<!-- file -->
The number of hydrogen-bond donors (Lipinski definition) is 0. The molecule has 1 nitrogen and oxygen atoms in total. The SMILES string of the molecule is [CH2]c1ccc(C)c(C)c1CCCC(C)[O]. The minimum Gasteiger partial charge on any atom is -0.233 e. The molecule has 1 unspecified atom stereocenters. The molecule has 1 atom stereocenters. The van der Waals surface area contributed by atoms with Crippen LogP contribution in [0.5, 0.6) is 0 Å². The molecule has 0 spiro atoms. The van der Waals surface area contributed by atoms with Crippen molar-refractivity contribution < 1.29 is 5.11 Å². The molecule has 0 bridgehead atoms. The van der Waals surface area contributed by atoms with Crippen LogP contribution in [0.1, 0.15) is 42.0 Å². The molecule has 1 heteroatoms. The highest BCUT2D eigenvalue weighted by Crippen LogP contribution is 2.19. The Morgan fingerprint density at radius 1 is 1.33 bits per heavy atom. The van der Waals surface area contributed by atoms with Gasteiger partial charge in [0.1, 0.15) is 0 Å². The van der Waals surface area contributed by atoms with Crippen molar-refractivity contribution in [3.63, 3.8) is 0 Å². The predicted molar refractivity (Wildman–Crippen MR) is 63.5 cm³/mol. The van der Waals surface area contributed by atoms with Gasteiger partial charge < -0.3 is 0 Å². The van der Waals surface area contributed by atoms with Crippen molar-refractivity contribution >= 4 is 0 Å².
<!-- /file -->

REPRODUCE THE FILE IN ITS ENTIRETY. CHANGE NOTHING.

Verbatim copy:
The number of hydrogen-bond donors (Lipinski definition) is 0. The molecule has 1 nitrogen and oxygen atoms in total. The SMILES string of the molecule is [CH2]c1ccc(C)c(C)c1CCCC(C)[O]. The minimum Gasteiger partial charge on any atom is -0.233 e. The molecule has 1 unspecified atom stereocenters. The molecule has 1 atom stereocenters. The van der Waals surface area contributed by atoms with Crippen LogP contribution in [0.5, 0.6) is 0 Å². The molecule has 0 spiro atoms. The van der Waals surface area contributed by atoms with Crippen molar-refractivity contribution < 1.29 is 5.11 Å². The molecule has 0 bridgehead atoms. The van der Waals surface area contributed by atoms with Crippen LogP contribution in [0.1, 0.15) is 42.0 Å². The molecule has 1 heteroatoms. The highest BCUT2D eigenvalue weighted by Crippen LogP contribution is 2.19. The Morgan fingerprint density at radius 1 is 1.33 bits per heavy atom. The van der Waals surface area contributed by atoms with Gasteiger partial charge in [0.1, 0.15) is 0 Å². The van der Waals surface area contributed by atoms with Crippen molar-refractivity contribution in [3.63, 3.8) is 0 Å². The predicted molar refractivity (Wildman–Crippen MR) is 63.5 cm³/mol. The van der Waals surface area contributed by atoms with Gasteiger partial charge < -0.3 is 0 Å². The van der Waals surface area contributed by atoms with Crippen molar-refractivity contribution >= 4 is 0 Å².